Sound journalism, grounded in facts and Biblical truth | Donate

California college quashes conservative speech

Students pursue a civil rights case against the Fresno-area school

Clovis Community College Creative Commons/NeoBatfreak

California college quashes conservative speech

As attorneys argued the landmark Dobbs v. Jackson abortion case before the U.S. Supreme Court on Dec. 1, students 2,800 miles away spoke up for unborn lives.

At least, they tried. In a Clovis Community College office in California, cousins Alejandro and Daniel Flores waited in vain for nine hours for approval of hallway posters with a bold message: Abortion ends more lives than cancer.

The next day, Dean of Student Services Gurdeep Hébert denied indoor space for the posters. Instead, she banished them to an outdoor kiosk behind the main class buildings. The kiosk, said Daniel Flores, is “probably smaller than an outhouse, and it’s just in the middle of nowhere. It’s the last place a student group would pick to get their message out.”

The Flores cousins and fellow Young Americans for Freedom member Juliette Colunga sought help from national YAF leaders. After months of preparation, the three students sued Clovis Community College administrators Thursday for violating their First and 14th Amendment rights.

Colunga agreed the posters were provocative but said that was the point: “I think that dialogue from opposing sides is what makes us better, what makes society better.”

It wasn’t the group’s first brush with censorship at Clovis, a Fresno-area campus that awards 2,500 degrees and certificates annually. In November, the students gained approval for Freedom Week posters in conjunction with YAF’s celebration of U.S. veterans and the fall of the Berlin Wall. One poster bemoaned totalitarian regimes—from China and the Soviet Union to Cambodia and Afghanistan—responsible for nearly 100 million 20th-century deaths.

Following complaints, college President Lori Bennett ordered the YAF posters removed. “If you need a reason, you can let them know that [Vice President of Student Services] Marco [De La Garza] and I agreed they aren’t club announcements,” Bennett wrote in an email.

The college’s policy on posters and flyers, updated in September 2018, neither mentioned club requirements nor defined inappropriate content. Ultimately, the Foundation for Individual Rights and Expression helped the students unearth emails and evidence of administrative intent.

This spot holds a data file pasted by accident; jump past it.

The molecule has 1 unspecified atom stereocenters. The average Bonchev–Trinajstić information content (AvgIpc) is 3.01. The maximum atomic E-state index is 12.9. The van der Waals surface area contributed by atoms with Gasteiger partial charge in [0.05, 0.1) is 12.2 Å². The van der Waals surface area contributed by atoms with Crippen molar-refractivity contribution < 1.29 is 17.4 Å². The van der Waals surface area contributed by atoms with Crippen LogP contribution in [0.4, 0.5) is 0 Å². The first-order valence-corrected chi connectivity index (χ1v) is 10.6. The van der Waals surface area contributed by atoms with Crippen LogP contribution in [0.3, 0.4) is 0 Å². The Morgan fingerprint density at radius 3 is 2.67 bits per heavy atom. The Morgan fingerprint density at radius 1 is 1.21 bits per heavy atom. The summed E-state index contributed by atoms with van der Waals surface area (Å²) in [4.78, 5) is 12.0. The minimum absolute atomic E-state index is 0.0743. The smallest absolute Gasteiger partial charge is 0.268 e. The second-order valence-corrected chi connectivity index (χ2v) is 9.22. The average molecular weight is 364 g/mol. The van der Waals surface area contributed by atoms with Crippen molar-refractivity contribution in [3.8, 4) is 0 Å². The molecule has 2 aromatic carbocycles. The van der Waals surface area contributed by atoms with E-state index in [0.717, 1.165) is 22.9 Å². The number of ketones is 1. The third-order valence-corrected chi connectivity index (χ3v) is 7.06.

“What Clovis administrators can’t do is pick and choose what flyers are allowed on those bulletin boards,” said FIRE Litigation Fellow Jeff Zeman. “The Supreme Court has long made clear that viewpoint discrimination—censoring speech because of the particular perspective it takes—is an egregious violation of the First Amendment.”

The complaint filed in U.S District Court contends the Clovis policy violates the First Amendment by exercising prior restraint on student expression and by banning speech it deems offensive. The suit also claims violation of the 14th Amendment’s due process clause because an ordinary person could not distinguish between what the college considers permissible or prohibited conduct.

In their official capacities, administrators Bennett, Hébert, and De La Garza should change school policy to eliminate censorship, Zeman said, while monetary damages should apply in their personal capacities for violating student rights.

Since the incidents, Bennett announced plans to retire as president. Clovis spokeswoman Stephanie Babb said the college would not comment on the case. Beyond building YAF membership, the students hoped their posters would spark a dialogue about ideas.

“I’m a Catholic person, and then my conservative values follow,” said Alejandro Flores, whose parents helped found Fresno’s first Spanish-language Catholic radio station. YAF appealed to business major Daniel Flores with its “conservative thinking that whatever somebody aspires to be, they can do with hard work.”

Colunga, the incoming president of YAF, aligns with historic Protestantism. “I think about how dedicated the Protestant reformers were to the Word of God, and I also want to be that dedicated,” she said. “So I’m hoping that with this platform that we’ve gained, I’ll be able to use that to point to God and his sovereignty.”

Gary Perilloux

Gary is a native of Hammond, La., and an alumnus of Southeastern Louisiana University and Louisiana State University. Over three decades, he worked as an editor and reporter in Louisiana, Mississippi, and Texas, and as communications director for Louisiana Economic Development. A 2022 graduate of World Journalism Institute, he and his wife reside in Baton Rouge, La.


Please wait while we load the latest comments...